Reversing the toll of a long Chicago winter on your skin seems like a project that would take hours, not minutes, and come at a steep cost. But a growing crop of fast facial facilities aims to convince the dry, chapped, and wind-burned otherwise.
Take Skin Laundry, tucked into the back of ULTA Beauty’s Michigan Avenue location (430 N. Michigan Ave.). The most arduous part of the Laser & Light Facial just might be scrolling through and signing the pages of medical forms required on your first visit.
After that, the 15-minute treatment—during which a nurse uses a laser to zap away dirt and an intense, pulsed light to fade scars and pigmentation—passes in a literal flash. Your first one’s free, and after that they’re $65 (less if you spring for a package).
If you have a half-hour and an extra $60, upgrade to the Carbon Peel, which incorporates carbon oil in an effort to deepen the laser’s cleaning and exfoliating powers. Or, head to River North’s MudbuM (357 W. Erie St.) and choose from a smoothie-bar-esque menu of five 30-minute facials. Each $50 treatment has a key ingredient that founder Shama Patel calls the “driving force.” There’s the tightening, toning Mud; Fresh, with brightening kale and lemon; and Breathe, which uses milk to gently cleanse sensitive skin.
For an extra $10, opt for breast milk—yes, breast milk—which adds infection-fighting antibodies to battle acne. (Creeped out? Patel says it’s ethically sourced from individual mothers with clean, healthy diets.) Patel got the idea from mommy blogs and has proved so popular one of her sources has continued pumping for two years.
For the more time-crunched, the Cryo Toning facial at The CryoBar (1205 W. Webster Ave., with a second location opening soon in Bucktown) takes just 10 minutes—and you don’t even have to take off all your makeup. Just relax in a massage chair while a trained technician uses a wand called a Cryo-T Elephant to run a stream of cold nitrogen vapor over your scalp, neck, and face.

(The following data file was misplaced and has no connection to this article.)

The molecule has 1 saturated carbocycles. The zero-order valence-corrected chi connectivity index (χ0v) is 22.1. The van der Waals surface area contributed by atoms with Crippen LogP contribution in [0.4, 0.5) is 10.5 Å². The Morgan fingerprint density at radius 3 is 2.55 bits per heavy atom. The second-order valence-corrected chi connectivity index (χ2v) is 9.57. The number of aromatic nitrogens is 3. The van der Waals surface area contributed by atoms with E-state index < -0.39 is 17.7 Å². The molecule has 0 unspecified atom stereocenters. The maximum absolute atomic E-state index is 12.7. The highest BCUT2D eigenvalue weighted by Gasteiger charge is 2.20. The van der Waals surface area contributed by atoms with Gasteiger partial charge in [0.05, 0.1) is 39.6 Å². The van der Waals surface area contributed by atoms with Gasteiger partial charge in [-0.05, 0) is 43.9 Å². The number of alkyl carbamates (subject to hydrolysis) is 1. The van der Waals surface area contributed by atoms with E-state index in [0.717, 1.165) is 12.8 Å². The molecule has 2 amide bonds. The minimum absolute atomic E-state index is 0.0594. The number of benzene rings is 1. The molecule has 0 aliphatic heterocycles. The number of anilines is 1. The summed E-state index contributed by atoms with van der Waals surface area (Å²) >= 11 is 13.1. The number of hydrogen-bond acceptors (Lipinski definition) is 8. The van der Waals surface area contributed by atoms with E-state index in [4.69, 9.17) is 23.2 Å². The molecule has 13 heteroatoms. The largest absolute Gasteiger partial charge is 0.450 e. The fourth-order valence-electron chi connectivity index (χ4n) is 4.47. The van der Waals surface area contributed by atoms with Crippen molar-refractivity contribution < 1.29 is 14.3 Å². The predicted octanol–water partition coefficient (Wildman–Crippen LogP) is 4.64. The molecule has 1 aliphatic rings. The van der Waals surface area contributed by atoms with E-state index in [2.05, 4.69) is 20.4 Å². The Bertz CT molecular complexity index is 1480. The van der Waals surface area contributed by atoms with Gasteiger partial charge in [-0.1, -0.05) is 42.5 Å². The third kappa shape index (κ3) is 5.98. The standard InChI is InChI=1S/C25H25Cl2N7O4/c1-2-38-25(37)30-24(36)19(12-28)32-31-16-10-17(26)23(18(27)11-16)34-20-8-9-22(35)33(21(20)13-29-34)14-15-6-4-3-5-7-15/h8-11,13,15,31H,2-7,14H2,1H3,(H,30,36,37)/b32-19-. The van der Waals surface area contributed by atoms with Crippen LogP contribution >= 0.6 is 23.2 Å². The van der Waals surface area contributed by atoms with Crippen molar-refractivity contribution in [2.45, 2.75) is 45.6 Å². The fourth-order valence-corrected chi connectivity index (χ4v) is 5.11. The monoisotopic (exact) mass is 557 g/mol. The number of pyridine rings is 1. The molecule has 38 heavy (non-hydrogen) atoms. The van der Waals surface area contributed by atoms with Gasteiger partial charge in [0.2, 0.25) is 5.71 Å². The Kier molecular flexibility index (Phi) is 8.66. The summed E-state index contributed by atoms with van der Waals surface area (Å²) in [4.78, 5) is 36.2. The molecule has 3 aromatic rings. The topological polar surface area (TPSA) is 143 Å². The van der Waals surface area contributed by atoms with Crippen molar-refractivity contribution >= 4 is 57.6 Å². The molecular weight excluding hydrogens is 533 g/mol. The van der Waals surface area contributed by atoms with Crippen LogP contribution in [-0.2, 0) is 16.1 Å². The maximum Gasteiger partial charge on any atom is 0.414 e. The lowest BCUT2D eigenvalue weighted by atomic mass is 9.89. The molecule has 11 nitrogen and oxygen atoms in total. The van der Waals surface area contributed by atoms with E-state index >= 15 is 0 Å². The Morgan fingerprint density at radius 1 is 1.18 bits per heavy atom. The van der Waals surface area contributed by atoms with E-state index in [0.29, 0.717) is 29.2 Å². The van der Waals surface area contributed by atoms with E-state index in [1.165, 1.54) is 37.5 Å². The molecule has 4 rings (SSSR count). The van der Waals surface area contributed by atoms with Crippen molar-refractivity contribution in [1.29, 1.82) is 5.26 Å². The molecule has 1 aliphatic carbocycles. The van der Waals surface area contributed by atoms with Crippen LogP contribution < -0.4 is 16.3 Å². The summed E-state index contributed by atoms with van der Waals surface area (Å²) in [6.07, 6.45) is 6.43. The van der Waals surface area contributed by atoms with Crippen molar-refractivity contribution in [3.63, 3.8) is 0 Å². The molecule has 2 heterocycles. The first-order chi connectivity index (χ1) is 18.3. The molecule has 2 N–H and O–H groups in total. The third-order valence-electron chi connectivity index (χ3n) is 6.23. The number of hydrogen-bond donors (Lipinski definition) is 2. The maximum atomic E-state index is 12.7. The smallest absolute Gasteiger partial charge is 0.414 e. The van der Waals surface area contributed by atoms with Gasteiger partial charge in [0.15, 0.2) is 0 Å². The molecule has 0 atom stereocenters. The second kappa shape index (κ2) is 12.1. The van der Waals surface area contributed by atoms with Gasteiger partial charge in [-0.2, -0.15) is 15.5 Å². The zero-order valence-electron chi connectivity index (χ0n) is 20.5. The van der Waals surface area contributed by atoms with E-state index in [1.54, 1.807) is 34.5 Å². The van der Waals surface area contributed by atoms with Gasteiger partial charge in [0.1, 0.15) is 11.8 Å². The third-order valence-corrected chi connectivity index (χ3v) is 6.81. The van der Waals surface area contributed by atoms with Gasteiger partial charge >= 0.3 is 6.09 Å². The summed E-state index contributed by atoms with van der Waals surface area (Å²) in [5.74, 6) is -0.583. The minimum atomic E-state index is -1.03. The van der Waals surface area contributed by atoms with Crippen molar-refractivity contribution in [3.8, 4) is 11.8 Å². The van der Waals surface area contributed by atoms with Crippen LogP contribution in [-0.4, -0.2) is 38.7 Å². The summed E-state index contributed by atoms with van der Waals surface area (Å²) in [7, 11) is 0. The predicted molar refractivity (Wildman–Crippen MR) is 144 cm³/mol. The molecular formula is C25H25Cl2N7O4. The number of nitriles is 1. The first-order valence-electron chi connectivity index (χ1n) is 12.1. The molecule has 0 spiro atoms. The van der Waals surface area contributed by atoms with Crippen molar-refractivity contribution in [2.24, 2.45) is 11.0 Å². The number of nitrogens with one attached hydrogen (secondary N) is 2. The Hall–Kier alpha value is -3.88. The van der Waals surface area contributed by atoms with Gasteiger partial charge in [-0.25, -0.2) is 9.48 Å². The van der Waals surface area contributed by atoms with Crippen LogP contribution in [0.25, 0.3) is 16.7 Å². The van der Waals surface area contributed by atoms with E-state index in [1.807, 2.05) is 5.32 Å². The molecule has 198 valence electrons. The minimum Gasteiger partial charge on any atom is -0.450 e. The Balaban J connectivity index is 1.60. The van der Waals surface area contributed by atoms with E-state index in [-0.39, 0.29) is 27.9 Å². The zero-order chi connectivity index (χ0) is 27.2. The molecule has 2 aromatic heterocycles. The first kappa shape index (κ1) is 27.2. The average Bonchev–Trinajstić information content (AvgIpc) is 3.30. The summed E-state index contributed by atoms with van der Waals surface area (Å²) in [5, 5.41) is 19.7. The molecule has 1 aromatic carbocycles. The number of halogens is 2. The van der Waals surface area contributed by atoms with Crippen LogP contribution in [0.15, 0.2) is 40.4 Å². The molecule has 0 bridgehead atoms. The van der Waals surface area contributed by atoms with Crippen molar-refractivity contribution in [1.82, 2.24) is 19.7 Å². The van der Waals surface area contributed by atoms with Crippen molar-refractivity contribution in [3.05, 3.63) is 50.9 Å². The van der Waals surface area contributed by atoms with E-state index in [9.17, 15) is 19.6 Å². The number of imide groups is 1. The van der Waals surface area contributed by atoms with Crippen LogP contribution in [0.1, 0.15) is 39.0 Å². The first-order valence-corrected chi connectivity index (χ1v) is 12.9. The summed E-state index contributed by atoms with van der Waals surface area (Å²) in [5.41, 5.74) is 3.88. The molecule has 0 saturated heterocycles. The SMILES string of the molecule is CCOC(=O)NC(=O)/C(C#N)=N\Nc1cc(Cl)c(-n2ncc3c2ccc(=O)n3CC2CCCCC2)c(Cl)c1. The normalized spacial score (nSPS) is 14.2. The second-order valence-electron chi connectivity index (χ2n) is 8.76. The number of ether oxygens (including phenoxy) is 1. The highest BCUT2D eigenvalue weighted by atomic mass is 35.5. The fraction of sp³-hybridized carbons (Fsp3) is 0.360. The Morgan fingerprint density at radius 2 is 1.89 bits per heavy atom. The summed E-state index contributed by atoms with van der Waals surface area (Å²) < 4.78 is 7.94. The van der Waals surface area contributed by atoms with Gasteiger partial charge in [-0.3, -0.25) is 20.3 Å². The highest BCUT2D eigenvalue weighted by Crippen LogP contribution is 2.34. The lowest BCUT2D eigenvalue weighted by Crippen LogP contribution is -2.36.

The chill stimulates production of the structural protein collagen, reducing the appearance of pores and wrinkles and easing inflammation, redness, and breakouts. That’s according to owner Sara Latham, who discovered cryotherapy when seeking a way to improve her skin without aggravating her rosacea. It’s $40 for first-timers and $65 after, or less if you buy packages.
Besides their speed and moderate costs, these facilities require no downtime. You can squeeze them in on your lunch break or after work without telltale redness, peeling, or bruising.
“I’m all about efficiency and I really just don’t have time to sit down to get an hour-long plus facial,” Patel says. Eliminating extra spa amenities—sorry, no sauna—cuts overhead. “We can take a lot of that out and just focus on good care and good products and good staff, knowledgeable aestheticians, and that’s what reduces the cost.”
Because these spots use so many different techniques, it’s hard to give a blanket assessment of their effectiveness, says Murad Alam, M.D., chief of cutaneous and aesthetic surgery in dermatology at Northwestern University Feinberg School of Medicine.
Many promise to crank up collagen production, which doesn’t surprise him—it’s the skin’s reaction to nearly any microtrauma, even rubbing your face with a dishcloth. What’s more challenging is knowing whether that boost translates into any significant difference in the look and feel of your skin, he says.
His biggest concern is safety, and he advises asking questions about the benefits and risks as well as the training of the practitioners. And if you feel pain, that’s a sign something’s not right. “Do not tough it out,” he says. “If you feel like, ‘Wow, this is really hurting,’ ask them to stop.”
While Patel says many of her clients are new to facials, Latham has customers that combine cryotherapy with in-office treatments like the ones Alam performs—popular options this time of year include lasers to zap brown spots and blood vessels and fillers or Botox to erase minor lines and furrows.
If that describes you, Alam advises explaining your entire routine to both your dermatologist and your esthetician, nurse, or technician. “You can have various things done by various people, but it’s always good to have a plan, and good communication between everybody working on you,” he says.
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